noun any rational or irrational number
noun the basic unit of money in Brazil; equal to 100 centavos
noun an old small silver Spanish coin
adjective being or occurring in fact or actuality; having verified existence; not illusory; not ghosts"
a film based on real life
a real illness
Life is real! Life is earnest!"- Longfellow
adjective no less than what is stated; worthy of the name
the real reason
a real friend
a real woman
meat and potatoes--I call that a real meal
it's time he had a real job
it's no penny-ante job--he's making real money
adjective satellite not to be taken lightly
statistics demonstrate that poverty and unemployment are very real problems
to the man sleeping regularly in doorways homelessness is real
adjective satellite capable of being treated as fact
his brief time as Prime Minister brought few real benefits to the poor
adjective satellite being or reflecting the essential or genuine character of something
genuine; literal; actual.
her actual motive
a literal solitude like a desert"- G.K.Chesterton
a genuine dilemma
adjective of, relating to, or representing an amount that is corrected for inflation
adjective having substance or capable of being treated as fact; not imaginary
the substantial world
a mere dream, neither substantial nor practical
most ponderous and substantial things"- Shakespeare
adjective satellite (of property) fixed or immovable
real property consists of land and buildings
adjective satellite coinciding with reality
perceptual error...has a surprising resemblance to veridical perception"- F.A.Olafson
adverb used as intensifiers; `real' is sometimes used informally for `really'; `rattling' is informal
very; rattling; really.
she was very gifted
he played very well
a really enjoyable evening
I'm real sorry about it
a rattling good yarn
Sp., fr. real royal, L. regalis. See Regal, and cf. Ree a coin.
A small Spanish silver coin; also, a denomination of money of account, formerly the unit of the Spanish monetary system.✍ A real of plate (coin) varied in value according to the time of its coinage, from 12½ down to 10 cents, or from 6½ to 5 pence sterling. The real vellon, or money of account, was nearly equal to five cents, or 2½ pence sterling. In 1871 the coinage of Spain was assimilated to that of the Latin Union, of which the franc is the unit.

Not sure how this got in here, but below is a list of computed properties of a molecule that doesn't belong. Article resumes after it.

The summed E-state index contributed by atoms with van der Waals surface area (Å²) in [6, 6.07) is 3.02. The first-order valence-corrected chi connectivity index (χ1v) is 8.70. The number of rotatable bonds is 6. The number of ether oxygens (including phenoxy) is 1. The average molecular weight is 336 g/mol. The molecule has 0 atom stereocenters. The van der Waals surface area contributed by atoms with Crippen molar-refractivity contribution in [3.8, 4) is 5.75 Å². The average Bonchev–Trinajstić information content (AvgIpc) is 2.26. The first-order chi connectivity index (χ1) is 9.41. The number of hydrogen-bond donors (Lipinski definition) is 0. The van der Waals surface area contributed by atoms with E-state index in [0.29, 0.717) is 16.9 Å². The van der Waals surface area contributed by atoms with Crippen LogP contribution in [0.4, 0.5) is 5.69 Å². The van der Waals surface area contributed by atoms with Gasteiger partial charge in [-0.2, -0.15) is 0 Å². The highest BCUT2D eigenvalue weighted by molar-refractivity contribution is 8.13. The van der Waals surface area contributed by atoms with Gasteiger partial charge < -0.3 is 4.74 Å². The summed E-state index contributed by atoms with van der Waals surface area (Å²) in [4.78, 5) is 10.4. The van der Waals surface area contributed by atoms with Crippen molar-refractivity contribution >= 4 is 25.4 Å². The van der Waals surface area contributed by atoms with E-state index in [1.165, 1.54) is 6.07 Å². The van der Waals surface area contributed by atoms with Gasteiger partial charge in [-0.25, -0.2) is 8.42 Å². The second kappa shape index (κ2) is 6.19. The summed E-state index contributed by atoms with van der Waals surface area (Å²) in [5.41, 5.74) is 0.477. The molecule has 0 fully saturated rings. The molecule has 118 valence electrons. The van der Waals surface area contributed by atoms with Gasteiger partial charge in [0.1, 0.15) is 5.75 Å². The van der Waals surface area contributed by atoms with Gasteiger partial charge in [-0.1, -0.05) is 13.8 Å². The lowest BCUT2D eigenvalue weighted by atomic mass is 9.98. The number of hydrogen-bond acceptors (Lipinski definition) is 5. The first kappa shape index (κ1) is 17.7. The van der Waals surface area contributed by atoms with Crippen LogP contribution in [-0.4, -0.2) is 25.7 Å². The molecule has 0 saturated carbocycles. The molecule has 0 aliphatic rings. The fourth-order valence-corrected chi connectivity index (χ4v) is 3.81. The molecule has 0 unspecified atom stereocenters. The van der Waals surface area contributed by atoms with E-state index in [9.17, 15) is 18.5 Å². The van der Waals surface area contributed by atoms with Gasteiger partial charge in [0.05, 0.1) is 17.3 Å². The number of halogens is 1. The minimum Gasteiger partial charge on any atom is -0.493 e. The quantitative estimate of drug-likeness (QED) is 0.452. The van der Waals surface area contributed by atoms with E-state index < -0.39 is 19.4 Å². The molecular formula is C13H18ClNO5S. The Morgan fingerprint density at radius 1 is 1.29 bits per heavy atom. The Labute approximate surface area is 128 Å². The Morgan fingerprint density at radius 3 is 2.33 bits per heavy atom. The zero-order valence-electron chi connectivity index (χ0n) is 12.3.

Royal; regal; kingly. Obs. "The blood real of Thebes."
LL. realis, fr. L. res, rei, a thing: cf. F. réel. Cf. Rebus.
Actually being or existing; not fictitious or imaginary; as, a description of real life.
Whereat I waked, and found
Before mine eyes all real, as the dream
Had lively shadowed.
True; genuine; not artificial; counterfeit, or factitious; often opposed to ostensible; as, the real reason; real Madeira wine; real ginger. split reason from objects.
Whose perfection far excelled
Hers in all real dignity.
Relating to things, not to persons. Obs.
Many are perfect in men's humors that are not greatly capable of the real part of business.
(Alg.)Having an assignable arithmetical or numerical value or meaning; not imaginary.
(Law)Pertaining to things fixed, permanent, or immovable, as to lands and tenements; as, real property, in distinction from personal or movable property.Syn. -- Actual; true; genuine; authentic. -- Real, Actual. Real represents a thing to be a substantive existence; as, a real, not imaginary, occurrence. Actual refers to it as acted or performed; and, hence, when we wish to prove a thing real, we often say, "It actually exists," "It has actually been done." Thus its really is shown by its actually. Actual, from this reference to being acted, has recently received a new signification, namely, present; as, the actual posture of affairs; since what is now in action, or going on, has, of course, a present existence. An actual fact; a real sentiment.
For he that but conceives a crime in thought,
Contracts the danger of an actual fault.
Our simple ideas are all real; all agree to the reality of things.